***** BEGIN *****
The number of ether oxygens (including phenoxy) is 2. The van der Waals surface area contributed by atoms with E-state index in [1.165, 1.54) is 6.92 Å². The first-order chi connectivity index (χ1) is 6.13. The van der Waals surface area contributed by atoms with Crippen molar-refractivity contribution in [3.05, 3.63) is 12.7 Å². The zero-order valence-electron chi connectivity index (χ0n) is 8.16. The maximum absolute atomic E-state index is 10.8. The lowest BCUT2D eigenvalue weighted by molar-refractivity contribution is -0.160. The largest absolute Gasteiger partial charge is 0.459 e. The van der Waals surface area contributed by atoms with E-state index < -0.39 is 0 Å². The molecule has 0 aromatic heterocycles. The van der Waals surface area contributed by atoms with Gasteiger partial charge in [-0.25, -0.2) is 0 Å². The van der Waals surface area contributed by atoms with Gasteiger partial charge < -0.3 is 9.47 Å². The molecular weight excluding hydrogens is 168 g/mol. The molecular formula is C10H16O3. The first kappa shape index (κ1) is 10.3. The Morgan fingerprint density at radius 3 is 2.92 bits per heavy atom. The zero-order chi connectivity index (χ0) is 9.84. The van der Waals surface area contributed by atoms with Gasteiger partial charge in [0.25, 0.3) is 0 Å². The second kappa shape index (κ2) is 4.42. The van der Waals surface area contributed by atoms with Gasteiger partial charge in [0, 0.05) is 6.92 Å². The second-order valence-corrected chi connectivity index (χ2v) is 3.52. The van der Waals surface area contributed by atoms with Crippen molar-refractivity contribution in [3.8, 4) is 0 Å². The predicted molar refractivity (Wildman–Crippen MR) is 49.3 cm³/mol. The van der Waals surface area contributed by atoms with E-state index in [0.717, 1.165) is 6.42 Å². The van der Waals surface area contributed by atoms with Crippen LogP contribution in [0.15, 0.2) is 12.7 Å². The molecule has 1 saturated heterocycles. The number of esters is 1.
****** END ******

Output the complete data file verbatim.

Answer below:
The number of ether oxygens (including phenoxy) is 2. The van der Waals surface area contributed by atoms with E-state index in [1.165, 1.54) is 6.92 Å². The first-order chi connectivity index (χ1) is 6.13. The van der Waals surface area contributed by atoms with Crippen molar-refractivity contribution in [3.05, 3.63) is 12.7 Å². The zero-order valence-electron chi connectivity index (χ0n) is 8.16. The maximum absolute atomic E-state index is 10.8. The lowest BCUT2D eigenvalue weighted by molar-refractivity contribution is -0.160. The largest absolute Gasteiger partial charge is 0.459 e. The van der Waals surface area contributed by atoms with E-state index < -0.39 is 0 Å². The molecule has 0 aromatic heterocycles. The van der Waals surface area contributed by atoms with Gasteiger partial charge in [-0.25, -0.2) is 0 Å². The van der Waals surface area contributed by atoms with Gasteiger partial charge < -0.3 is 9.47 Å². The molecular weight excluding hydrogens is 168 g/mol. The molecular formula is C10H16O3. The first kappa shape index (κ1) is 10.3. The Morgan fingerprint density at radius 3 is 2.92 bits per heavy atom. The zero-order chi connectivity index (χ0) is 9.84. The van der Waals surface area contributed by atoms with Gasteiger partial charge in [0.25, 0.3) is 0 Å². The second kappa shape index (κ2) is 4.42. The van der Waals surface area contributed by atoms with Gasteiger partial charge in [0, 0.05) is 6.92 Å². The second-order valence-corrected chi connectivity index (χ2v) is 3.52. The van der Waals surface area contributed by atoms with Crippen molar-refractivity contribution in [3.8, 4) is 0 Å². The predicted molar refractivity (Wildman–Crippen MR) is 49.3 cm³/mol. The van der Waals surface area contributed by atoms with E-state index in [0.717, 1.165) is 6.42 Å². The van der Waals surface area contributed by atoms with Crippen LogP contribution in [0.15, 0.2) is 12.7 Å². The molecule has 1 saturated heterocycles. The number of esters is 1.